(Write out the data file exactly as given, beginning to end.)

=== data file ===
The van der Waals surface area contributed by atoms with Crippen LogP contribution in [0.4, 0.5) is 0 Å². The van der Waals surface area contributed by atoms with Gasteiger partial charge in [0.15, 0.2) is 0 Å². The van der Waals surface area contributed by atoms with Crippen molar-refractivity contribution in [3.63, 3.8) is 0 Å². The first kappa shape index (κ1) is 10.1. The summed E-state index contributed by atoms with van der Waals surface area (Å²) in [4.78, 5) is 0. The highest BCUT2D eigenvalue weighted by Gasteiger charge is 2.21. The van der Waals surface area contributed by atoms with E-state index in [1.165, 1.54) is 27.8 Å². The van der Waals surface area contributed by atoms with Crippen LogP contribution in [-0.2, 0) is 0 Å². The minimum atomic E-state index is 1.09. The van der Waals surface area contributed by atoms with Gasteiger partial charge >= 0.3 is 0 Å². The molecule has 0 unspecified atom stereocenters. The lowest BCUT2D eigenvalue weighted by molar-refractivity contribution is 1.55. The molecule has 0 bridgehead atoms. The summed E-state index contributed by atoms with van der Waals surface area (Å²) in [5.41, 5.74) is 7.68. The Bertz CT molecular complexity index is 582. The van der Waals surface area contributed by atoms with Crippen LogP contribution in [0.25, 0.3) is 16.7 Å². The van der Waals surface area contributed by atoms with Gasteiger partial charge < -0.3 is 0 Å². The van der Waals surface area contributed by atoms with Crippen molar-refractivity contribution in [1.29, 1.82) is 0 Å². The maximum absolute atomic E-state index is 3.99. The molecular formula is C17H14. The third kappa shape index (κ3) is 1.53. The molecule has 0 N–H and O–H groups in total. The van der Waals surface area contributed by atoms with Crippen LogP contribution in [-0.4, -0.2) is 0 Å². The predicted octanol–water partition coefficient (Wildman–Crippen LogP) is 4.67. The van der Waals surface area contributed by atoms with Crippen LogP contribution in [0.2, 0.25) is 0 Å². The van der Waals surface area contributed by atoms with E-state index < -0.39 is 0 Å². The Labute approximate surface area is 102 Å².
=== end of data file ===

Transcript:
The van der Waals surface area contributed by atoms with Crippen LogP contribution in [0.4, 0.5) is 0 Å². The van der Waals surface area contributed by atoms with Gasteiger partial charge in [0.15, 0.2) is 0 Å². The van der Waals surface area contributed by atoms with Crippen molar-refractivity contribution in [3.63, 3.8) is 0 Å². The first kappa shape index (κ1) is 10.1. The summed E-state index contributed by atoms with van der Waals surface area (Å²) in [4.78, 5) is 0. The highest BCUT2D eigenvalue weighted by Gasteiger charge is 2.21. The van der Waals surface area contributed by atoms with E-state index in [1.165, 1.54) is 27.8 Å². The van der Waals surface area contributed by atoms with Crippen LogP contribution in [-0.2, 0) is 0 Å². The minimum atomic E-state index is 1.09. The van der Waals surface area contributed by atoms with Gasteiger partial charge >= 0.3 is 0 Å². The molecule has 0 unspecified atom stereocenters. The lowest BCUT2D eigenvalue weighted by molar-refractivity contribution is 1.55. The molecule has 0 bridgehead atoms. The summed E-state index contributed by atoms with van der Waals surface area (Å²) in [5.41, 5.74) is 7.68. The Bertz CT molecular complexity index is 582. The van der Waals surface area contributed by atoms with Crippen LogP contribution in [0.25, 0.3) is 16.7 Å². The van der Waals surface area contributed by atoms with Gasteiger partial charge < -0.3 is 0 Å². The van der Waals surface area contributed by atoms with Crippen molar-refractivity contribution in [1.29, 1.82) is 0 Å². The maximum absolute atomic E-state index is 3.99. The molecular formula is C17H14. The third kappa shape index (κ3) is 1.53. The molecule has 0 N–H and O–H groups in total. The van der Waals surface area contributed by atoms with Crippen LogP contribution in [-0.4, -0.2) is 0 Å². The predicted octanol–water partition coefficient (Wildman–Crippen LogP) is 4.67. The van der Waals surface area contributed by atoms with Crippen LogP contribution in [0.2, 0.25) is 0 Å². The van der Waals surface area contributed by atoms with E-state index < -0.39 is 0 Å². The Labute approximate surface area is 102 Å².